Nairobi, Kenya, Sep 2, 2015 / 03:02 am
Women are the key to reconciliation in both the family and society.
This was the message given to women from nearly twenty countries across Africa who convened this week in Nairobi, Kenya for "The African Women Moving Towards the African Year of Reconciliation" conference.
The three-day meeting was organized by the Symposium of Episcopal Conferences of Africa and Madagascar (SECAM) in collaboration with the Association of Member Episcopal Conferences in Eastern Africa (AMECEA) with the support of Missio.
The theme of reconciliation is particularly relevant in the African church this year, as in June SECAM launched the African Year of Reconciliation in conjunction with its 46th anniversary of its founding.
This also comes ahead of the Holy Year of Mercy initiated by Pope Francis, which officially begins on Dec. 8 of this year.
In a homily to the women present at the conference, the Executive Secretary for the Pastoral Commission of the Kenya Conference of Catholic Bishops (KCCB), Father Charles Odira, told attendees that women, and mothers in particular, play a significant role in bringing reconciliation to the family.
"Reconciliation is not about muscles, it is not about shouting, it is not about who is good and who is bad, it is not about who is on the right and who is on the wrong, it is about the heart," Father Odira said.
"Women are best placed to foster reconciliation in our societies because they have a nonviolent approach; they do not use muscles," he added.
The fifty participants in the conference are being hosted by representatives from the Catholic Women's Associations (CWA) in the Nairobi Archdiocese.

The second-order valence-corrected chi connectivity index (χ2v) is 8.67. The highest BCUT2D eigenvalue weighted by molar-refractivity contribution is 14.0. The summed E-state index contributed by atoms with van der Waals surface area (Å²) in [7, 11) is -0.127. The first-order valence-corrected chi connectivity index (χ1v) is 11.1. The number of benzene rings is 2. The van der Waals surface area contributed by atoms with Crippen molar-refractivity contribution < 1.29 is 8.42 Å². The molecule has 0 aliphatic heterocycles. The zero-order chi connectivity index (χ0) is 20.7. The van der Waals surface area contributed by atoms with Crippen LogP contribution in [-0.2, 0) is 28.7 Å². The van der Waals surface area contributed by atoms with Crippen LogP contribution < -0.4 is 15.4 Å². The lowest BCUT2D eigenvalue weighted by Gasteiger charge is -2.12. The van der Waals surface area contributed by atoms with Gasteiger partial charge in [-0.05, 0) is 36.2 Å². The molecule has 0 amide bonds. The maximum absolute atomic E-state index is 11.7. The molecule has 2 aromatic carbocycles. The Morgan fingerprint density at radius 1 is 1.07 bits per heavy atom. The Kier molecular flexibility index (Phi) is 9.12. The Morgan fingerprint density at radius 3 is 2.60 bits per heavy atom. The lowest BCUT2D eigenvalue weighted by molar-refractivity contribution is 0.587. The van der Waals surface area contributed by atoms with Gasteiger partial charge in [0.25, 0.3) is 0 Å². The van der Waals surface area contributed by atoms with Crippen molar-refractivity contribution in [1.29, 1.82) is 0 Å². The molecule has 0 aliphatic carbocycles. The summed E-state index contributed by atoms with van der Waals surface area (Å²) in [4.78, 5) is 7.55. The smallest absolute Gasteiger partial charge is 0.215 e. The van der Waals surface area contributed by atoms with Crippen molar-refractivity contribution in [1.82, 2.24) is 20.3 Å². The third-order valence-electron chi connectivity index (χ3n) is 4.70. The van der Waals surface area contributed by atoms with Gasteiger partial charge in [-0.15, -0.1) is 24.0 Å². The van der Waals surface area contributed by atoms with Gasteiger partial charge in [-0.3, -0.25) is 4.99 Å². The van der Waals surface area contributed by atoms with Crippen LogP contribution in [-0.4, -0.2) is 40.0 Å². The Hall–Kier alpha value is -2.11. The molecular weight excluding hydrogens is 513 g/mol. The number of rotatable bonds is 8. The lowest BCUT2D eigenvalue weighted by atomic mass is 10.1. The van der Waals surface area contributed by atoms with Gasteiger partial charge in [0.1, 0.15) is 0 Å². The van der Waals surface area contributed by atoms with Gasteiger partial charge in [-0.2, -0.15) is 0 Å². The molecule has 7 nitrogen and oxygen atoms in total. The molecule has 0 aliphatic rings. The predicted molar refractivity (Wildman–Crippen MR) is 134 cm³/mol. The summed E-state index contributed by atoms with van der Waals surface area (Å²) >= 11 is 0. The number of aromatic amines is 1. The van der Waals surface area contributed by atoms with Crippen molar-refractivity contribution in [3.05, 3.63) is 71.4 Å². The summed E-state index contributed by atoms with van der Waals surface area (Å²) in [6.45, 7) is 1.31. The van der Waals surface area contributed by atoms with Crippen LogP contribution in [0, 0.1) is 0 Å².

"We are so proud to host this big delegation of women from different countries of Africa. It is going to be an enriching encounter and we shall gain from the experiences we shall share," the CWA Chairlady for the Archdiocese of Nairobi, Sabina Ng'ethe, told Catholic News Agency for Africa (CANAA).
Participant Marie-Claire Nikiema, who chairs the Catholic Women in Burkina Faso, told CANAA she hopes to take what she learns at the conference and apply it to a reconciliation ministry with which she is involved back home. She said her ministry brings women together to understand and console each other, and to share the good news of the Gospel through worship and devotions.
"We are living in a world where families are very fragile and in challenging situations. Some of our countries are experiencing violent conflicts due to religion and even tribalism. We women are conscious of that and have the possibilities of reconciling the world because all begins with the family," Marie-Claire told CANAA.
In her ministry, she said: "We insist on each woman to reconcile with herself first, then with God, and the rest will follow quite smoothly."
The topics the participants will reflect upon include the political, economic and socio-cultural context of Africa today, a theological overview of the social doctrine of the Church in the context of Africa today, the role of and opportunities for women in society and the Church with focus on the role of women for reconciliation in Africa in the context of the African Year of Reconciliation (AYR).
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